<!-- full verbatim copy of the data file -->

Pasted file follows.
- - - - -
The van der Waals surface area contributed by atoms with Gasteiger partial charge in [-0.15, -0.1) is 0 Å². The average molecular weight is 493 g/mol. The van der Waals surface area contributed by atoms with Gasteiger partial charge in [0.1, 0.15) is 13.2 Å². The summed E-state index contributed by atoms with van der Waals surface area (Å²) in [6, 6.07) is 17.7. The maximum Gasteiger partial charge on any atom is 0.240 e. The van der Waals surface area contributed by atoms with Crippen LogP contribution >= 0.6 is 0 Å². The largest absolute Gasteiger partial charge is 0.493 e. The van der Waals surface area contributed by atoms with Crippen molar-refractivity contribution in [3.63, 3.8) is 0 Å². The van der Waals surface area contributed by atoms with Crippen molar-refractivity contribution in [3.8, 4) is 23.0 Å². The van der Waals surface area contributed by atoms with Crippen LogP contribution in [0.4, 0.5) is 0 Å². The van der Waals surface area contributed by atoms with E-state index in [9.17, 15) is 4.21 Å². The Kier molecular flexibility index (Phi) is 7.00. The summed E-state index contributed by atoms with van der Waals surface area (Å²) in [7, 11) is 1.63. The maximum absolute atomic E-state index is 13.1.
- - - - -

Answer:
The van der Waals surface area contributed by atoms with Gasteiger partial charge in [-0.15, -0.1) is 0 Å². The average molecular weight is 493 g/mol. The van der Waals surface area contributed by atoms with Gasteiger partial charge in [0.1, 0.15) is 13.2 Å². The summed E-state index contributed by atoms with van der Waals surface area (Å²) in [6, 6.07) is 17.7. The maximum Gasteiger partial charge on any atom is 0.240 e. The van der Waals surface area contributed by atoms with Crippen LogP contribution >= 0.6 is 0 Å². The largest absolute Gasteiger partial charge is 0.493 e. The van der Waals surface area contributed by atoms with Crippen molar-refractivity contribution in [3.63, 3.8) is 0 Å². The van der Waals surface area contributed by atoms with Crippen molar-refractivity contribution in [3.8, 4) is 23.0 Å². The van der Waals surface area contributed by atoms with Crippen LogP contribution in [0.4, 0.5) is 0 Å². The van der Waals surface area contributed by atoms with E-state index in [9.17, 15) is 4.21 Å². The Kier molecular flexibility index (Phi) is 7.00. The summed E-state index contributed by atoms with van der Waals surface area (Å²) in [7, 11) is 1.63. The maximum absolute atomic E-state index is 13.1.